“I see the Church as a field hospital after battle. It is useless to ask a seriously injured person if he has high cholesterol and about the level of his blood sugars. You have to heal his wounds. Then we can talk about everything else.”
Some deep wounds suffered by the Church as a result of clerical sexual abuse scandals in many countries are still festering, however, a year after Pope Francis’s election.
True, he has set up a new committee to oversee local guidelines set up by alarmed bishops’ conferences around the world and to ensure better care for the victims of predator priests.
But Francis has apparently turned a deaf ear towards those clamouring for a real zero tolerance policy by the Vatican.
A Polish bishop recently employed as the Pope’s ambassador to Santo Domingo, who was accused by authorities there of sexually abusing children, has been given asylum and protection from extradition proceedings.
And Francis has remained curiously mum in public about official cover-ups and the persistent refusal by the Vatican to release details of its records of alleged molestation of minors by priests.
He is the first Pope in history to live in the same place as his predecessor. Former Pope Benedict lives a few hundred metres away in his own quarters and we are told that the two Popes see each other from time to time to share a meal or discuss Church policies.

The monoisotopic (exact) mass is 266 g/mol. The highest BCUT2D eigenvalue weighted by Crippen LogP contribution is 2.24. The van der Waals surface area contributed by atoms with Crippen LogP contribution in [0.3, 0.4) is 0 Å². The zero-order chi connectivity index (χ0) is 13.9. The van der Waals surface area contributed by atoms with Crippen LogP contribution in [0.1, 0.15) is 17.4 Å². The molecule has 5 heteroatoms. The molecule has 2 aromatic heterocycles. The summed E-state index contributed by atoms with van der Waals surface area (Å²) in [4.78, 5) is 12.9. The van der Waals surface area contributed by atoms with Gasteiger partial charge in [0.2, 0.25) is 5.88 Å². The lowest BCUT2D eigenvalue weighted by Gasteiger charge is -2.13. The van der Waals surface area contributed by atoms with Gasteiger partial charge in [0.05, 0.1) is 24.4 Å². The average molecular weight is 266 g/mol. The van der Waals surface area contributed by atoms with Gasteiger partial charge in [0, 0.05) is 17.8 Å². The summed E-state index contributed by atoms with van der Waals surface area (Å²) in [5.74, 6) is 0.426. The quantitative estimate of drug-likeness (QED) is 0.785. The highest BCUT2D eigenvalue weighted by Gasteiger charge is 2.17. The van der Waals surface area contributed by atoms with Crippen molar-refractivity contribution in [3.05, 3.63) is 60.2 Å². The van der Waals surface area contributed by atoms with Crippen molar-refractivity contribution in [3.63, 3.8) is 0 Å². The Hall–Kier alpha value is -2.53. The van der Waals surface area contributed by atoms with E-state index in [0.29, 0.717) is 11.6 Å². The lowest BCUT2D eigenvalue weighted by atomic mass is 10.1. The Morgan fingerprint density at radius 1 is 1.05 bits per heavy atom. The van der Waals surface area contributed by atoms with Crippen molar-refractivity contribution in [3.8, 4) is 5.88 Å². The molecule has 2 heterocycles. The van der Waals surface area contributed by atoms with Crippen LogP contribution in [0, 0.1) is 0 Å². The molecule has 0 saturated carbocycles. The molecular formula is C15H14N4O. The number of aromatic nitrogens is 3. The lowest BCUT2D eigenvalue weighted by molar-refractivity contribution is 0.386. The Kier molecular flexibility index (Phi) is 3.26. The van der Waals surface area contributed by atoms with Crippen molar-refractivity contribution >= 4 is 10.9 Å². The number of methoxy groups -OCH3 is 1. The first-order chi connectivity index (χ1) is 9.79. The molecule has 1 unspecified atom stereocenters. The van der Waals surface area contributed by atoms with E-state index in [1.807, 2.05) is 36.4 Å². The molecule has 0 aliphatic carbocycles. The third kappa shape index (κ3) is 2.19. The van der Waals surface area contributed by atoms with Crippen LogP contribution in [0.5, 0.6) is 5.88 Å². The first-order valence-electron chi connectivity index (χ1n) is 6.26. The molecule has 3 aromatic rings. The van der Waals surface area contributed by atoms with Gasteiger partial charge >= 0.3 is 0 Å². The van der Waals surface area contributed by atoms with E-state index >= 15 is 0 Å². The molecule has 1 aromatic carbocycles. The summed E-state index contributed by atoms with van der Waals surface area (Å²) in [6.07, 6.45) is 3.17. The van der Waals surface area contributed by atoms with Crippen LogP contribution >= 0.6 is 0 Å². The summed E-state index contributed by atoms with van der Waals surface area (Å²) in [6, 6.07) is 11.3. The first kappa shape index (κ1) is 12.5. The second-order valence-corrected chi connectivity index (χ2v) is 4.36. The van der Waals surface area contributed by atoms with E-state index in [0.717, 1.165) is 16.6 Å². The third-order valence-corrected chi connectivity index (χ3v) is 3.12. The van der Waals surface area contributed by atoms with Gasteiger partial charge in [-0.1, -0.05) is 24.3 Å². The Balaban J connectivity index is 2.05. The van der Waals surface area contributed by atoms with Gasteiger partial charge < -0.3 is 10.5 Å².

“It’s like having a venerable grandfather around,” says Pope Francis generously. He has always played down the possibility that there might be unwanted interference from his living predecessor as a result of Pope Benedict’s sudden decision to resign – unprecedented in modern times – a year ago.
The most important decisions that Pope Francis has made during his first year in office have revolved around Vatican finances and the reform of the much criticised Vatican Bank. He has called in another cardinal from the Southern hemisphere, Cardinal George Pell from Australia, to set up a new Vatican ministry of economic affairs, to co-ordinate all the future financial activities of the Holy See.
Pope Francis eschews the superstar status he has been accorded by the world’s media.
“Painting me as a sort of superman, a kind of star, I find offensive,” he told the editor of Italy’s leading daily newspaper. “I am a man who laughs, cries, sleeps quietly, and has friends, just like everyone else. A normal person.”
He also prays a lot, and makes decisions only after profound reflection. He has admitted making “many mistakes” during his long ecclesiastical career.
But future careers inside the Catholic Church are not going to be like they have been in the past, he has warned upwardly mobile priests, bishops and cardinals.
Frugal lifestyles and care for the poor are the buzzwords in the Vatican today.
A former top Vatican official who suffered compulsory retirement under Pope Francis and who has spent a lot of money improving the stately “grace and favour” Vatican apartment allocated for his retirement, now hesitates to ask Pope Francis to dinner for fear of attracting unfavourable comment.